The death of the film musical has regularly been announced, for almost as long as there have been film musicals. Their open expression of sentiment, simple plots, and addiction to artifice have all conspired to ensure that it has persistently refused to come back into fashion.

And since Dorothy left Kansas, it has been a genre defined by escapism. It is no coincidence that the beginning of the heyday of the film musical coincided with the US depression in the 1930s. Desperate times could be forgotten in a dreamlike haze of glamorous costumes, elegant choreographies, and catchy tunes. The choreographic excess of a Busby Berkeley musical was a necessary release. But as the economy improved, the glitter began to look tarnished, the sentiment mawkish.

Regular attempts have been made to revive the form. But the revivals have often failed to work at the box office, such as Xanadu (1980) or Absolute Beginners (1986). Or they have been built on a pre-existing success on stage like Les Misérables or Mamma Mia!. A successful film musical, written for the screen, has remained elusive ever since Gene Kelly hung up his dancing shoes.

That could be about to change with Damien Chazelle’s new film musical La La Land, starring Ryan Gosling and Emma Stone. After success at the Golden Globes, it is now top of the UK box office and is being predicted as a strong contender for Oscar success. La La Land is in every sense a film musical, highly conscious of its form and its musical and cinematic antecedents. The main characters are a jazz musician filled with romantic longing for the past and an actress struggling to find her way in contemporary Hollywood while romanticizing that town’s film past. James Dean and Humphrey Bogart are invoked alongside Dizzy Gillespie and Charlie Parker.

The boy meets girl story is so familiar that it barely merits summarizing. And if you have any doubts how things will play out, the film references keep nudging with clues. Maybe not today, maybe not tomorrow, but soon. And till the end of the credits. The story is not the point here. The film would rather you look at the effortless cool of Gosling, the controlled expressiveness of Stone, or the nighttime vistas of Los Angeles.

Film musicals have always been the most nostalgic of genres. Perhaps the greatest one ever made, Singin’ in the Rain, was recently in the news following the death of its female star Debbie Reynolds. The timing can do no harm to La La Land’s chances at the coming Oscars ceremony. Singin’ in the Rain was itself already a film concerned with film, a love letter to cinema’s past. And its modern successor is no less concerned with that past.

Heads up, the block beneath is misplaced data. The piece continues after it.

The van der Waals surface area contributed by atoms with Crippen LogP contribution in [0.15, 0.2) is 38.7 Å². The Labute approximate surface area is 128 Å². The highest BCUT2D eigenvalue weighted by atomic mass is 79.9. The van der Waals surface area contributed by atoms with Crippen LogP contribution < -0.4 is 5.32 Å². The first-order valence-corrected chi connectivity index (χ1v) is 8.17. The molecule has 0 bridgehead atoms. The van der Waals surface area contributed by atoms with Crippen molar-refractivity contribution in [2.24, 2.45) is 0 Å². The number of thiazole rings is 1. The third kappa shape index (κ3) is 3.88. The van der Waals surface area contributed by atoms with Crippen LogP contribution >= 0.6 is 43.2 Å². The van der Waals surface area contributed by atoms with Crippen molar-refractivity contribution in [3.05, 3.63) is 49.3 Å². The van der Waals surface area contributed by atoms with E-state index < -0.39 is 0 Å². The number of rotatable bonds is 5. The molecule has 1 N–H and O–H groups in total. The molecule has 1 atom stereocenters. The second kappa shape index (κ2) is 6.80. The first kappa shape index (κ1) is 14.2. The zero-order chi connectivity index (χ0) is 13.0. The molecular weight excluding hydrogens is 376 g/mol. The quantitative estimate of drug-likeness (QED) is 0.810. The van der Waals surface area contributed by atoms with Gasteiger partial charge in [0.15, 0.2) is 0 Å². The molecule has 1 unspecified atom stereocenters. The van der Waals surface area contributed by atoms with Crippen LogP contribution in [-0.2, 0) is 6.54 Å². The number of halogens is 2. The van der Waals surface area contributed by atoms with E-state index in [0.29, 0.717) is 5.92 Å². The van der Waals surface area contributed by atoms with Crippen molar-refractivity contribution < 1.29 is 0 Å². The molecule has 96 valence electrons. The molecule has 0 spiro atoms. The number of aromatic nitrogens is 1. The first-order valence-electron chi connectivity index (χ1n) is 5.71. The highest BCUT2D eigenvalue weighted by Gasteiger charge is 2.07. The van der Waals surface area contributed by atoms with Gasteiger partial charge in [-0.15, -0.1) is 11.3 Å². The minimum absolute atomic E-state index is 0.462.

Ryan Gosling and Emma Stone in La La Land Photo Credit: Dale Robinette

Ryan Gosling and Emma Stone in La La Land. Photo Credit: Dale Robinette

La La Land is set in the present. There are jokes about the ubiquity of Prius cars. But its engagement with the real world and with the contemporary is minimal at best. When our protagonists go on a date, it is to a screening of Rebel Without a Cause. And Gosling struggles throughout with the challenge of finding an audience for jazz, another great romantically moribund musical form.

The songs in the film owe little to more recent challenges to musical conventions. No Hamilton inspired rap here. Instead, an old-fashioned love story slowly unwinds in a way that almost winks at the audience. Gosling has a jazz musician’s sense of cool, and neither he nor Stone tries too hard in the musical numbers. The songs are charming and forgettable. The dance routines relaxed, looking at times as though they have been captured in a late stage of rehearsal. The performers never break a sweat: even as the camera soars and they fly through the air.

"Here's to the ones who dream." Ryan Gosling and Emma Stone in La La Land Photo Credit: Dale Robinette

“Here’s to the ones who dream.” Ryan Gosling and Emma Stone in La La Land
Photo Credit: Dale Robinette

Despite the more overt references, the films that are most closely evoked by La La Land are those of French director Jacques Demy. The mood and colour schemes owe a significant debt to Les Parapluies de Cherbourg (1964) and Les Demoiselles de Rochefort (1967). In these films, the French New Wave paid its own tribute to the Hollywood musical. And had its own reasons for turning its face away from a reality that was about to culminate in the political upheavals of 1968.

La La Land occupies the same kind of nostalgic space, even evoking Demy’s use of colour and costume. Its setting is LA. Its songs have a “la-la” simplicity and its head is displaced from reality, into La La Land. And if it engages with current reality at all, it is for the same reasons as its predecessors.

With the political upheavals of late, a little trip to La La Land may be the escape that we all need to make.

This article was originally published on The Conversation. Read the original article.

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